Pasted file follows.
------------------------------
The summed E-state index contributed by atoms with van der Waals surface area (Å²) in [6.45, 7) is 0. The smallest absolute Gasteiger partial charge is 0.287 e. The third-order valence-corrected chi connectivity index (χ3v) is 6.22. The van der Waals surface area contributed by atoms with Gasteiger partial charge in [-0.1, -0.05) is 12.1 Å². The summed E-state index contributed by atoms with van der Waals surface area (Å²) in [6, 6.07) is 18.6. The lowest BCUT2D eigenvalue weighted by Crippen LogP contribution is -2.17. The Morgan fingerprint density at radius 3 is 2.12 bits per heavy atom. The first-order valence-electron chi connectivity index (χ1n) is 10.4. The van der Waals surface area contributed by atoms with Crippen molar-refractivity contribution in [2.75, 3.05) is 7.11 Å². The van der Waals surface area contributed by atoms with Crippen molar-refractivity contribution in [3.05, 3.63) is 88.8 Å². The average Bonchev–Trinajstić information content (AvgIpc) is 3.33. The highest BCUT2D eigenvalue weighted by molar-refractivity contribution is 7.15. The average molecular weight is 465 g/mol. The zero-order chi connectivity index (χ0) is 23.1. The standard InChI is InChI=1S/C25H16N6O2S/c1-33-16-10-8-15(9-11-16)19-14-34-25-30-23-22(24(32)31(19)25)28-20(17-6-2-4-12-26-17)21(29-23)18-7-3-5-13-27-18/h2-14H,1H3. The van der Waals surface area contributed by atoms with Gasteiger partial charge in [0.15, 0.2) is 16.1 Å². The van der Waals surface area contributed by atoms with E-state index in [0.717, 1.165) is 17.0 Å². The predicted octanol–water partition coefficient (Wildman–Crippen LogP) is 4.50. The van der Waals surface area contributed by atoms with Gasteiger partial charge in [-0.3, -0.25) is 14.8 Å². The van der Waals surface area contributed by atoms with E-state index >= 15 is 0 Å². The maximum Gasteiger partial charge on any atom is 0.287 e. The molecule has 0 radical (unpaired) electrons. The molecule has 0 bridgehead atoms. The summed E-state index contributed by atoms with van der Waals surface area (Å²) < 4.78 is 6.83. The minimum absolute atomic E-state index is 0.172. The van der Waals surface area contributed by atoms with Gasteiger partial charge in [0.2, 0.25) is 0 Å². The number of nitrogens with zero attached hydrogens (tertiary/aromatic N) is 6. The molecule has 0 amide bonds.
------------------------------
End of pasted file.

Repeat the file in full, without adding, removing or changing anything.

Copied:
The summed E-state index contributed by atoms with van der Waals surface area (Å²) in [6.45, 7) is 0. The smallest absolute Gasteiger partial charge is 0.287 e. The third-order valence-corrected chi connectivity index (χ3v) is 6.22. The van der Waals surface area contributed by atoms with Gasteiger partial charge in [-0.1, -0.05) is 12.1 Å². The summed E-state index contributed by atoms with van der Waals surface area (Å²) in [6, 6.07) is 18.6. The lowest BCUT2D eigenvalue weighted by Crippen LogP contribution is -2.17. The Morgan fingerprint density at radius 3 is 2.12 bits per heavy atom. The first-order valence-electron chi connectivity index (χ1n) is 10.4. The van der Waals surface area contributed by atoms with Crippen molar-refractivity contribution in [2.75, 3.05) is 7.11 Å². The van der Waals surface area contributed by atoms with Crippen molar-refractivity contribution in [3.05, 3.63) is 88.8 Å². The average Bonchev–Trinajstić information content (AvgIpc) is 3.33. The highest BCUT2D eigenvalue weighted by molar-refractivity contribution is 7.15. The average molecular weight is 465 g/mol. The zero-order chi connectivity index (χ0) is 23.1. The standard InChI is InChI=1S/C25H16N6O2S/c1-33-16-10-8-15(9-11-16)19-14-34-25-30-23-22(24(32)31(19)25)28-20(17-6-2-4-12-26-17)21(29-23)18-7-3-5-13-27-18/h2-14H,1H3. The van der Waals surface area contributed by atoms with Gasteiger partial charge in [0.15, 0.2) is 16.1 Å². The van der Waals surface area contributed by atoms with E-state index in [0.717, 1.165) is 17.0 Å². The predicted octanol–water partition coefficient (Wildman–Crippen LogP) is 4.50. The van der Waals surface area contributed by atoms with Gasteiger partial charge in [-0.3, -0.25) is 14.8 Å². The van der Waals surface area contributed by atoms with E-state index >= 15 is 0 Å². The maximum Gasteiger partial charge on any atom is 0.287 e. The molecule has 0 radical (unpaired) electrons. The molecule has 0 bridgehead atoms. The summed E-state index contributed by atoms with van der Waals surface area (Å²) < 4.78 is 6.83. The minimum absolute atomic E-state index is 0.172. The van der Waals surface area contributed by atoms with Gasteiger partial charge in [0.2, 0.25) is 0 Å². The number of nitrogens with zero attached hydrogens (tertiary/aromatic N) is 6. The molecule has 0 amide bonds.